Sotheby’s is using a quiet time in the London calendar to show a refreshing exhibition in collaboration with Outside In, a UK charity that supports artists living and working outside mainstream society. This is Sotheby’s first exhibition of “outsider art”, that fashionable but nebulous term.

Outside In: Journeys (11-19 January) includes the work of just over 30 artists, of all ages, who find it difficult to access the art world, whether due to health, disability, personal circumstances, isolation or being homeless or in prison. Among them are: Rakibul Chowdhury, who has autism and makes vibrant works on paper depicting a complex mix of sharply observed celebrities; Nigel Kingsbury, who made delicate drawings of women before he died in 2016; and the Portuguese artist Manuel Lança Bonifacio, who has learning difficulties. At 70, Bonifacio is one of Outside In’s success stories: his work is held in collections across the world including in the collection of Art Brut at the Fondation Dubuffet in Paris.

Jasna Nikolic, Mosquito, 1997

The exhibition aims to tell the story of Outside In since it was founded, with a donation of £500, by Marc Steene in 2006 at Pallant House Gallery in West Sussex and marks its official launch as an independent charity after it was granted the status in 2016.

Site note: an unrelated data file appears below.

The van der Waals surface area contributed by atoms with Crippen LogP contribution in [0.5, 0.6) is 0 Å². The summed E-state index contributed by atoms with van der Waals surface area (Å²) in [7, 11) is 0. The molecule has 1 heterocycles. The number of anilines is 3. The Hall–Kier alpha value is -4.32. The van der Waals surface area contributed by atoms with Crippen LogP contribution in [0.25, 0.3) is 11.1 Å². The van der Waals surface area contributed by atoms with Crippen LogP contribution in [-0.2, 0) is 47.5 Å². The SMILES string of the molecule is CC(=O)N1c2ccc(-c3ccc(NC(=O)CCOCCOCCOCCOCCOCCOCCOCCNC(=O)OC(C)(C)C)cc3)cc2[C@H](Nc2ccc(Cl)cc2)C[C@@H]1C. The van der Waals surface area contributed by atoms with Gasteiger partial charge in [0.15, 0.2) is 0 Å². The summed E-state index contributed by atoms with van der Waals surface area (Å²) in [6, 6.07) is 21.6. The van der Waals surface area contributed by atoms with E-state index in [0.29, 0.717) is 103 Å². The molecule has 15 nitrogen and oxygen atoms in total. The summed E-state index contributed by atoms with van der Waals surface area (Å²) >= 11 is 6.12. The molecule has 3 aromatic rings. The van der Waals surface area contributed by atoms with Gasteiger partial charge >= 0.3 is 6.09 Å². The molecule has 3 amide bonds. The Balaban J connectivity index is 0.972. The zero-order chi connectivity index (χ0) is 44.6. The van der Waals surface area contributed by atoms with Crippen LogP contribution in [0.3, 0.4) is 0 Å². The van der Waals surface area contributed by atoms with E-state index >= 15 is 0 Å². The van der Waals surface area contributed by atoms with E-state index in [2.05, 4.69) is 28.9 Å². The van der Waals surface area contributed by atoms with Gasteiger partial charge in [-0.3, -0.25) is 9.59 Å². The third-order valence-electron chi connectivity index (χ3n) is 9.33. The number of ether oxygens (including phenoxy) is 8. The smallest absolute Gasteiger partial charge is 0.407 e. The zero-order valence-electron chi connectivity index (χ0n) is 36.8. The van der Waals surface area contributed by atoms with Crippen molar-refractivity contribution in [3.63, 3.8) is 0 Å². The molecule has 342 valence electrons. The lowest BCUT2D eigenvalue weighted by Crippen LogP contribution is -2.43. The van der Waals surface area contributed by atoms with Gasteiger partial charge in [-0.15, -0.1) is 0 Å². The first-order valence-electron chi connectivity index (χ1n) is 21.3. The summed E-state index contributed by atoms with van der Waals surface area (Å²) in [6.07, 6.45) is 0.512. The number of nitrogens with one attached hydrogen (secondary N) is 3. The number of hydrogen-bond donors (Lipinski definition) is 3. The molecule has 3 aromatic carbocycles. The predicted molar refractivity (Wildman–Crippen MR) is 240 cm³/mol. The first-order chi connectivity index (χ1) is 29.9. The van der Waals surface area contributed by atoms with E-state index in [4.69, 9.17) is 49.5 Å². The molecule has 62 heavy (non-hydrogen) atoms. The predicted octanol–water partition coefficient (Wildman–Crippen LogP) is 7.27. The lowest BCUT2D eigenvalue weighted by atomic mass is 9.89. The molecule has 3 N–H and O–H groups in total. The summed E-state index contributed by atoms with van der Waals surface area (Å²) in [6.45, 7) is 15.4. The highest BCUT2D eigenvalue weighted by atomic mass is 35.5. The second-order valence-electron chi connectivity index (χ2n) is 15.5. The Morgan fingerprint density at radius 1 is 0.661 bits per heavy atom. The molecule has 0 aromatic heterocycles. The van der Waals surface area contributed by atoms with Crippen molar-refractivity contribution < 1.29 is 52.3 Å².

Steene studied at the Slade School of Art in London but, he says, “I got disillusioned with the art world, it wasn’t very inclusive. So I started working in a day centre with artists with learning disabilities.” He has been working with one of the artists included in the Sotheby’s show, Peter Cutts, for 30 years, since he was his key worker in Brighton. “When I started working in the day centre, some of the work was just beautiful,” Steene says, “I booked a space at Brighton Library to put on an exhibition of their work. But when I went to collect it, their work had disappeared. The centre had pulped it to make into papier mache. Every three months, they pulped all the work they produced. For me that was shocking, the ritual destruction of their work because it wasn’t valued as art.”

Dannielle Hodson, The Flasher, 2015

One artist included in the Sotheby’s exhibition, Dannielle Hodson, began painting in prison. “Jackie, the art teacher in the prison, may never know that when she handed me the paintbrush and the oil paints, she handed me a lifeline”, Hodson says. “I had been suicidal that day and believe quite honestly that I would have taken my life had that not happened.” Making art in prison, she says, was easier than in the real world: “The challenge I faced once leaving the institution was not knowing what the art world was and what art is to that world. It’s a very elite environment and I was uneducated (in art) and working class, working to make art. I realised I was at the bottom of a very big ladder.”

Another, Jason Pape, has Asperger’s Syndrome, which is, he says, “a daily challenge as it is so difficult to fit in the “norm”. And that’s the same with artwork unless you make art in a conventional way or have a formal art education, it is much harder to be accepted as a legitimate artist.”

Some of the works are for sale, priced from around £300 to £4,550.

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